SYDNEY, April 3 (Reuters) - Home prices across Australia’s major cities slipped for a sixth straight month in March as tighter lending rules clamped down on investment demand in Sydney and Melbourne, although some other centres fared better.
Property consultant CoreLogic said on Tuesday its index of home prices for the combined capital cities slipped 0.2 percent in March, after it fell 0.3 percent in February.
Annual growth in prices slowed to just 0.8 percent, from 2.0 percent in February and 10.5 percent in the middle of 2017.
Prices in Sydney dropped 0.3 percent in March, leaving values down 2.1 percent on the year. Values had been surging at more than 20 percent a year at the peak of the boom.
Melbourne saw a dip of 0.2 percent in the month, although annual growth stayed positive at 5.3 percent.
Home prices outside the major cities edged up 0.4 percent in March to be 2.6 percent higher on the year. Combined, prices across the nation were flat for the month and up 1.2 percent for the year.
“The stronger combined regional markets performance continues a trend that began to emerge in October last year,” noted CoreLogic head of research Tim Lawless.
The cool-down in the major cities has been much desired by Australia’s bank watchdog. It tightened standards on investment and interest-only loans, leading banks to raise rates on some mortgage products.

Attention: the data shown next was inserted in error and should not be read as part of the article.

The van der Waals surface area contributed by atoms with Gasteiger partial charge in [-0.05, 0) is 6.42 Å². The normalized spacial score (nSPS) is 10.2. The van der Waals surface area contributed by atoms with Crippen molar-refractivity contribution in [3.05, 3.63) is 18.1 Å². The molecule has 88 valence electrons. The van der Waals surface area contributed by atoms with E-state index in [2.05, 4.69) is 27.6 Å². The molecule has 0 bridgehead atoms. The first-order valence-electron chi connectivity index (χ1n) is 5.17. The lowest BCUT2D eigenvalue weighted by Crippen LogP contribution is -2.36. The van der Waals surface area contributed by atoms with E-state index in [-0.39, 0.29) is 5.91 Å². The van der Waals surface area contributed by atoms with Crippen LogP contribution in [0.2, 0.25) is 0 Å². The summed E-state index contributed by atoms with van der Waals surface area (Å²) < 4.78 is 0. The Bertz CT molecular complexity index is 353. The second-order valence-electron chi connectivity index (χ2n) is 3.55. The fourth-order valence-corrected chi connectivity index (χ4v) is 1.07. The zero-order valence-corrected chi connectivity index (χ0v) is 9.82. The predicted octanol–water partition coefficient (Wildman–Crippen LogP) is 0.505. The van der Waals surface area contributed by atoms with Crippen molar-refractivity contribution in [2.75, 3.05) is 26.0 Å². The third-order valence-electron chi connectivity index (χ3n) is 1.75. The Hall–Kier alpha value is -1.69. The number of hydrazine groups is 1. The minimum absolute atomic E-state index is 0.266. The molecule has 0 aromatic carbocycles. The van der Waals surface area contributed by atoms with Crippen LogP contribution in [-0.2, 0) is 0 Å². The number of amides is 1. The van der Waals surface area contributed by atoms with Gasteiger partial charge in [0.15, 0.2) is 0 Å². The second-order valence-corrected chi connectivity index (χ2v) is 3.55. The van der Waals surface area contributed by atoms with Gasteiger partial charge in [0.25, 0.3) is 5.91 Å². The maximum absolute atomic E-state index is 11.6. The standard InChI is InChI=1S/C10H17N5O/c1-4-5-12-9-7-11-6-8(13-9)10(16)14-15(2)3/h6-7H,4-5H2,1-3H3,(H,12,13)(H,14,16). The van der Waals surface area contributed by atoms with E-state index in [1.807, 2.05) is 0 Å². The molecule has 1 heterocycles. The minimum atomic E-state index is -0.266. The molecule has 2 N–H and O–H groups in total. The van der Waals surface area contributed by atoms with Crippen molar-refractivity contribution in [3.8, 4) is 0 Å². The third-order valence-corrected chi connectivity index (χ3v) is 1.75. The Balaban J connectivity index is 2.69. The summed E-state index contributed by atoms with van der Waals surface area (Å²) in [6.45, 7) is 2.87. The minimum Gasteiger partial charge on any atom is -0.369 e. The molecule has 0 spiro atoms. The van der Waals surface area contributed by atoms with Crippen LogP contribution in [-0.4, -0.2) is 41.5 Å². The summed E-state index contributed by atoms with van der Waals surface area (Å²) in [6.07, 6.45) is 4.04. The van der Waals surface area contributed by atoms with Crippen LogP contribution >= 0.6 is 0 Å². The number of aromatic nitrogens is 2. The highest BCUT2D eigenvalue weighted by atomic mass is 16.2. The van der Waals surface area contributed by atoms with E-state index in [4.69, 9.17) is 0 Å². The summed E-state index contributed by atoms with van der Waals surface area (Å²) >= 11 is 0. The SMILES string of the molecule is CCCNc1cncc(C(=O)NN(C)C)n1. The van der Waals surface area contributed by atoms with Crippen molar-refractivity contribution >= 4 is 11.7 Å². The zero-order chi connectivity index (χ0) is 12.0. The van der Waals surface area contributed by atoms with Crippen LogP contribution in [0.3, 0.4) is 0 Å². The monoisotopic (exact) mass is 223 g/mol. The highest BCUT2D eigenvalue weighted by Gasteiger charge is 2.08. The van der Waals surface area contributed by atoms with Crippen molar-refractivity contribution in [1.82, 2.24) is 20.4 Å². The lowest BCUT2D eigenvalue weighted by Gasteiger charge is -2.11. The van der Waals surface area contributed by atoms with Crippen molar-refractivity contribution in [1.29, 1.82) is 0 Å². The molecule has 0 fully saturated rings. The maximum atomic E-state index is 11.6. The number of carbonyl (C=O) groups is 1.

The Reserve Bank of Australia has also been concerned that debt-fuelled speculation in property could ultimately hurt both consumers and banks.
The inexorable rise of prices in the major cities put homes out of the reach of many first-time buyers, becoming a political flashpoint.
Yet the boom has also been a boon for household wealth, with the government statistician estimating that housing stock is worth a heady A$6.9 trillion ($5.29 trillion) - four times the size of annual gross domestic product.
The explosion in wealth had helped offset weakness in wages, so a sustained downturn in home prices could now act as a drag on consumer confidence and spending. ($1 = 1.3055 Australian dollars) (Reporting by Wayne Cole Editing by Paul Tait)